EGU2020-12506, updated on 12 Jun 2020
EGU General Assembly 2020
© Author(s) 2020. This work is distributed under
the Creative Commons Attribution 4.0 License.

Economic sectoral transfer could not help to global CO2 mitigation

Hansunbai Li and Yu Ye
Hansunbai Li and Yu Ye
  • Beijing Normal University, Faculty of Geographical Science, China (

CO2 was the largest part of anthropogenic greenhouse gas (GHGs) caused remarkable changes in climate and earth system. In response to this situation, global mitigation efforts, especially sectoral and cross-sectoral, have been taken while meeting the needs of global development. Understanding the sectoral structures and emissions in different countries and regions in the period of emission quick growth and industrial transferred among the world after 1970 could suggest effective efforts to avoid misleading mitigation pathway and could support decision-makers to select efficient strategies for different countries and sectors.

Using CO2 emission data form GHG emission inventory EDGAR (The Emissions Database for Global Atmospheric Research), we identified the major emission pattern of different regions by counted the largest sectoral emission on each grid, which suggests the spatial distribution of sectoral emission. We also identified the high emission regions in the world by selecting grids where emission higher than the global mean plus 2 times stand deviation after logarithm transform, which those regions contributed more than 80% of global emission in every year since 1970. Then, we counted the largest sectoral emission on each grid in the high emission regions to indicate the main contribute sectors. We analyzed those two types of sectoral emissions changes in space and time that representing the spatial distribution pattern and the highest emission sources at different times.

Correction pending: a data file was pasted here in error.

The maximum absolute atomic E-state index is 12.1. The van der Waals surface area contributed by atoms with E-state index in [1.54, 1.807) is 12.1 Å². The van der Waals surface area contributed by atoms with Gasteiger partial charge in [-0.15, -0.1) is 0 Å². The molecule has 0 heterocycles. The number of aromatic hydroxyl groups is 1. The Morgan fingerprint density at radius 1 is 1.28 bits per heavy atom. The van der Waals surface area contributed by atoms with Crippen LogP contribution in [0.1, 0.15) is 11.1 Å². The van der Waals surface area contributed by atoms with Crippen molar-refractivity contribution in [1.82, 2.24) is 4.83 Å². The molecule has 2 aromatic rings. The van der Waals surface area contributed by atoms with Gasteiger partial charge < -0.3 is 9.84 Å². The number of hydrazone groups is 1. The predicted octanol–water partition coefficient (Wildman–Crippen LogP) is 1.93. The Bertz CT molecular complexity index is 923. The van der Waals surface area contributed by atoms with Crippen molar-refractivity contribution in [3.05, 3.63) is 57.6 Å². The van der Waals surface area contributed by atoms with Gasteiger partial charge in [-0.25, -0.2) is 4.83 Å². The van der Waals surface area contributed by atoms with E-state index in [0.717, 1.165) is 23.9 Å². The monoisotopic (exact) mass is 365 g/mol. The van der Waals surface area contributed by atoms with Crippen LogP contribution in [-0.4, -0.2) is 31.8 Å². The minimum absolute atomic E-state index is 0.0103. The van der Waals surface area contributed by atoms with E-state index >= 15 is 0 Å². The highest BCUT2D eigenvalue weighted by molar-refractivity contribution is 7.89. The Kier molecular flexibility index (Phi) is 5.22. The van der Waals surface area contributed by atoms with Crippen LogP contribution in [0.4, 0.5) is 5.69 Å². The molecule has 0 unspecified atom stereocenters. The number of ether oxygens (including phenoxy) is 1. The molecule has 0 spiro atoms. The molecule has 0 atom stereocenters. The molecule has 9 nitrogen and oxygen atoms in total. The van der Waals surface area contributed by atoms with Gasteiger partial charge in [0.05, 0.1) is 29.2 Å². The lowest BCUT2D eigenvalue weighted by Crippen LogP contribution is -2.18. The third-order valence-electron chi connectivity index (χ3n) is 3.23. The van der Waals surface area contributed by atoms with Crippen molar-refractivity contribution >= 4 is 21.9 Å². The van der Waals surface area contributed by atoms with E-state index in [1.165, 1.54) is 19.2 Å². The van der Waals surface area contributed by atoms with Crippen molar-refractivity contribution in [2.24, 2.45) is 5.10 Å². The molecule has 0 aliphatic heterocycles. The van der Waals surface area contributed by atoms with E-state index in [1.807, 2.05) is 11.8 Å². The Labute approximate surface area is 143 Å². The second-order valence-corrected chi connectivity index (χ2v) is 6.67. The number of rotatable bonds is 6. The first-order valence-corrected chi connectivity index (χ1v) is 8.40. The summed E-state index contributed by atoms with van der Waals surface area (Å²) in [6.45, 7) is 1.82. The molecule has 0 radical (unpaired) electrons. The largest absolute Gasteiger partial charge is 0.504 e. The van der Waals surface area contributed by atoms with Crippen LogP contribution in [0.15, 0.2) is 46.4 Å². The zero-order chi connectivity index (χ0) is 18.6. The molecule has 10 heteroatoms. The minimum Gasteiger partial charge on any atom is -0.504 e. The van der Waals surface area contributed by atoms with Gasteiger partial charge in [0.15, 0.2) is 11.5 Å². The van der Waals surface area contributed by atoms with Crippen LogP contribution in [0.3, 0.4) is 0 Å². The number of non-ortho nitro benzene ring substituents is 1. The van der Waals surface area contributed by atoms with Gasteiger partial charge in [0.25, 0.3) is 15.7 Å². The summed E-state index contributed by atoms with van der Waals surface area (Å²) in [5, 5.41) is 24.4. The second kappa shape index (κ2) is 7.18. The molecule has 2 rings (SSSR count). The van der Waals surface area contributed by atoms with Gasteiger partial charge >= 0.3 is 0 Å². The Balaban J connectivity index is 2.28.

Our study shown emission by transport sector contribute a major part in space after the compliment of transport infrastructure construction, which emission transfer from manufacturing to transport sector. It has three different types of countries of completed time, for countries like the USA, transport sector dominant the distribution in space since the 1970s, for countries like the UK and France, the major sectoral emission in space was building sector before 1990, then was replaced by transport sector, for other countries have not finished yet. Our study also revealed high emission regions that occurred in megacities and at the place where power industries locate and its area has increased. However, sectoral emissions shown different both in time and space. For the USA and Europe, the main emission sectors in high emission regions transferred from power industry and manufacturing sector to building sector before 1990, especially sector in megacities transferred from manufacturing to building sector with the area of high emission regions increased. For the region in the east of China, the main emission sectors in high emission regions were power industry and manufacturing sector, which experienced quick growth between 1980 to 1990 and cities in there became the world manufacture center. In conclusion, during sharply increased emission since 1970, the role of industrial transfers was transfer emissions from some sectors to another region in another country, and emissions from other sectors replaced those transferred emissions.

How to cite: Li, H. and Ye, Y.: Economic sectoral transfer could not help to global CO2 mitigation, EGU General Assembly 2020, Online, 4–8 May 2020, EGU2020-12506,, 2020